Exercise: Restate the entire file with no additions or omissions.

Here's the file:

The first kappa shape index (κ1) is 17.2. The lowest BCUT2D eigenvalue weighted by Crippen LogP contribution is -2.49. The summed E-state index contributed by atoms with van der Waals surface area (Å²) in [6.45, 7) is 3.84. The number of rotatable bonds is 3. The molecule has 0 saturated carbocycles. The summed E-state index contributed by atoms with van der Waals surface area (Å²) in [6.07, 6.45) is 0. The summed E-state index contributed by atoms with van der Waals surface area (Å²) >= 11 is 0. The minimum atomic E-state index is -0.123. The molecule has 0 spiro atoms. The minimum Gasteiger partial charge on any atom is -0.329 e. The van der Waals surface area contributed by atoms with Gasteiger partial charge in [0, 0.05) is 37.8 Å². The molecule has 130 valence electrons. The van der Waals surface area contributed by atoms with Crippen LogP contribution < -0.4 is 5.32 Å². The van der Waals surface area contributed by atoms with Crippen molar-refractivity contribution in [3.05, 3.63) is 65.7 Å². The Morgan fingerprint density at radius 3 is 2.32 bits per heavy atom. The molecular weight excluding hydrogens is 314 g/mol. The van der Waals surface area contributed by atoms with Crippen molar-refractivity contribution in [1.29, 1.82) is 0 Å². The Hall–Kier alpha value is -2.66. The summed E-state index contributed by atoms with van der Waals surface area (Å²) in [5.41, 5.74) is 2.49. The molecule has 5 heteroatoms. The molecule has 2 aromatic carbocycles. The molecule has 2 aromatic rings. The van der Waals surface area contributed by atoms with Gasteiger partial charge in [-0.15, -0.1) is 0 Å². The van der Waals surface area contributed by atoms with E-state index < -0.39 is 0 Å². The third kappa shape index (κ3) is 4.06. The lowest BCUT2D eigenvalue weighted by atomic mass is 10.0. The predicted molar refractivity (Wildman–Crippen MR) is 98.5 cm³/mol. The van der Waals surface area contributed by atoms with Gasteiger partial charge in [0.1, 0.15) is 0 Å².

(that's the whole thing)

The first kappa shape index (κ1) is 17.2. The lowest BCUT2D eigenvalue weighted by Crippen LogP contribution is -2.49. The summed E-state index contributed by atoms with van der Waals surface area (Å²) in [6.45, 7) is 3.84. The number of rotatable bonds is 3. The molecule has 0 saturated carbocycles. The summed E-state index contributed by atoms with van der Waals surface area (Å²) in [6.07, 6.45) is 0. The summed E-state index contributed by atoms with van der Waals surface area (Å²) >= 11 is 0. The minimum atomic E-state index is -0.123. The molecule has 0 spiro atoms. The minimum Gasteiger partial charge on any atom is -0.329 e. The van der Waals surface area contributed by atoms with Gasteiger partial charge in [0, 0.05) is 37.8 Å². The molecule has 130 valence electrons. The van der Waals surface area contributed by atoms with Crippen LogP contribution < -0.4 is 5.32 Å². The van der Waals surface area contributed by atoms with Crippen molar-refractivity contribution in [3.05, 3.63) is 65.7 Å². The Morgan fingerprint density at radius 3 is 2.32 bits per heavy atom. The molecular weight excluding hydrogens is 314 g/mol. The van der Waals surface area contributed by atoms with Crippen molar-refractivity contribution in [1.29, 1.82) is 0 Å². The Hall–Kier alpha value is -2.66. The summed E-state index contributed by atoms with van der Waals surface area (Å²) in [5.41, 5.74) is 2.49. The molecule has 5 heteroatoms. The molecule has 2 aromatic carbocycles. The molecule has 2 aromatic rings. The van der Waals surface area contributed by atoms with Gasteiger partial charge in [-0.15, -0.1) is 0 Å². The van der Waals surface area contributed by atoms with E-state index < -0.39 is 0 Å². The third kappa shape index (κ3) is 4.06. The lowest BCUT2D eigenvalue weighted by atomic mass is 10.0. The predicted molar refractivity (Wildman–Crippen MR) is 98.5 cm³/mol. The van der Waals surface area contributed by atoms with Gasteiger partial charge in [0.1, 0.15) is 0 Å².